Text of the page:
Quantcast
'Something has to change’: Queens residents protest in Jackson Heights, Woodside over Floyd death – QNS.com

‘Something has to change’: Queens residents protest in Jackson Heights, Woodside over Floyd death

Protesters in Queens and throughout the city have called for $1 billion in cuts to the NYPD's budget. While cuts were made Tuesday, activists and progressive members of the City Council say they weren't enough.
Photo by Dean Moses

BY ANGÉLICA ACEVEDO, JEFFERY HARRELL, GRANT LANCASTER, DEAN MOSES AND ZACH GEWELB

Nearly a thousand protesters took to the streets of Jackson Heights and Woodside Saturday afternoon calling for an end to injustice following the death of George Floyd at the hands of Minneapolis police officers this week.

Queens joined the nation in a wave of protests after video footage surfaced, showing Police Officer Derek Chauvin allegedly kneeling on Floyd’s neck for several minutes, killing him.

“I’m tired. I’m tired of seeing it, I’m tired of living it, I’m tired of being in fear,” Jamaica resident Malaika Brutus told QNS. “Something has to change.”

The protesters gathered in Diversity Plaza on Roosevelt Avenue and Broadway, before making their way up Broadway, stopping traffic for several blocks.

Protesters chanted “no peace, no justice,” and “say his name: George Floyd!” with their fists in the air as police officers wearing riot gear gripped tightly to their batons, shadowing the marchers every move. There were times when the demonstrators went head to head with the officers, screaming that they are tired of the abuse and the deaths.

But for most of the march, the atmosphere was rather peaceful and calm in comparison to the fracas that unfolded Friday night outside Brooklyn’s Barclays Center.

Activists handed out water, masks, and snacks as the marchers wound their way toward the 115th Precinct.

As the Queens group passed along a residential block, neighbors rang out cowbells in support of the effort.

Several Q32 bus drivers showed their support with loud honks, along with many others stuck in traffic due to the protest. The Transit Workers Union Local 100 have made public statements in support of the Black Lives Matters protesters, with one driver refusing to allow the NYPD to transport arrested activists at Friday’s protest Brooklyn.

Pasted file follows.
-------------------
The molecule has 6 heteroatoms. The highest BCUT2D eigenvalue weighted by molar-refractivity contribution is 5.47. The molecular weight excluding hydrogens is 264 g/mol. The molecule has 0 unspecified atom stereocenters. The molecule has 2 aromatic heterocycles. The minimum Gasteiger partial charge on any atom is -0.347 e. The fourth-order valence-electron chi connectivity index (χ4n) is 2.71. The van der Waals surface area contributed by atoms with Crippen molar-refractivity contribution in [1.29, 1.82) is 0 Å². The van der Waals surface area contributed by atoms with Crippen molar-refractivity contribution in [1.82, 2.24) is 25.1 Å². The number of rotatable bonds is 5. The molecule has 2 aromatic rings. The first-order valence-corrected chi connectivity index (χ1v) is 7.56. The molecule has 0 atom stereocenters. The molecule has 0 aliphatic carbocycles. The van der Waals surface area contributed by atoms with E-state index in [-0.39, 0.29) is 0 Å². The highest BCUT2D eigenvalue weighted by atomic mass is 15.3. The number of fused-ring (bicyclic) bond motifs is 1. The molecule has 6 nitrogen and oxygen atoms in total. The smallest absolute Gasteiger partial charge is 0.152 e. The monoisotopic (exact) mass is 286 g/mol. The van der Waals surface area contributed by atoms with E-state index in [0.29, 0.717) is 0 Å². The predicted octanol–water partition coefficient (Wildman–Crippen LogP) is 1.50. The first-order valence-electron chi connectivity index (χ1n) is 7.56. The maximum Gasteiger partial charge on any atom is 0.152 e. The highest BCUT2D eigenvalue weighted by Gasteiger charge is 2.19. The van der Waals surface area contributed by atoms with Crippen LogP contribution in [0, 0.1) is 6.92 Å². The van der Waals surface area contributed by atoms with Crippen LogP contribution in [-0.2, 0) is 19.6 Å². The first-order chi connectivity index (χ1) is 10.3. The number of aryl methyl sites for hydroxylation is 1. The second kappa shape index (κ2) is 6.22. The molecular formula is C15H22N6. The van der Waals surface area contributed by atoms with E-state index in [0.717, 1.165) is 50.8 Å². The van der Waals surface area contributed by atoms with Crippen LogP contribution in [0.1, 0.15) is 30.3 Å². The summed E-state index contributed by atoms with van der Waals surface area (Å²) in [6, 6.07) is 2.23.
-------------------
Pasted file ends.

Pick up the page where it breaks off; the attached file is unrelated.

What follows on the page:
Residents and business owners in Jackson Heights rang bells and beat on buckets out of their windows, reminiscent of the nightly ritual celebrating health care workers during the COVID-19 pandemic.

Chris Ogunfowora, who traveled from Elmont in Long Island, felt it necessary to protest even during the pandemic.

“If you’re not doing anything at this point, you’re standing up for the police who keep killing us,” he said behind a black protective mask. “There’s nothing left to argue about, we need justice.”

The crowd flooded the roadways, stopping traffic, as they made their way to the 115th Precinct in Jackson Heights. State Senator Jessica Ramos, came face to face with the officers and warned them not to harm the protesters. She could be heard telling the officers, “do not touch my people.”

The march came to a halt in front of the precinct as protesters continued to shout in Spanish, asesinos police, which is translated to “murderous police” in English.

State Senator Michael Gianaris marched with protesters for several blocks. He said it’s important for those who don’t grow up with fear that people of color grow up with to “stand up and show support.”

“I’m here because there is injustice going on in this country. It’s been going on for a long time,” he told QNS. “We’re seeing a lot of it going on in just the last couple of weeks.”

Gianaris said he and his colleagues have to start making policy changes both at the city and the state level.

“Hopefully we’ll take that on and do that shortly,” he said.

The senator also called on the NYPD to “be better” after the department has come under fire for their actions in Brooklyn on Friday.

“You saw what happened [Friday] night, they were too quick to turn to aggressive and violent actions — opening their doors and knocking people over, pushing women down on the floor. They have to get a lot better,” Gianaris said.

By 6:05 p.m., the crowd had started to disperse and the protest ended around 7:30 p.m.

Police could not immediately comment on how many arrests — if any — were made during the protest.

“There’s protests everywhere in the city,” a spokesperson said.

More from Around New York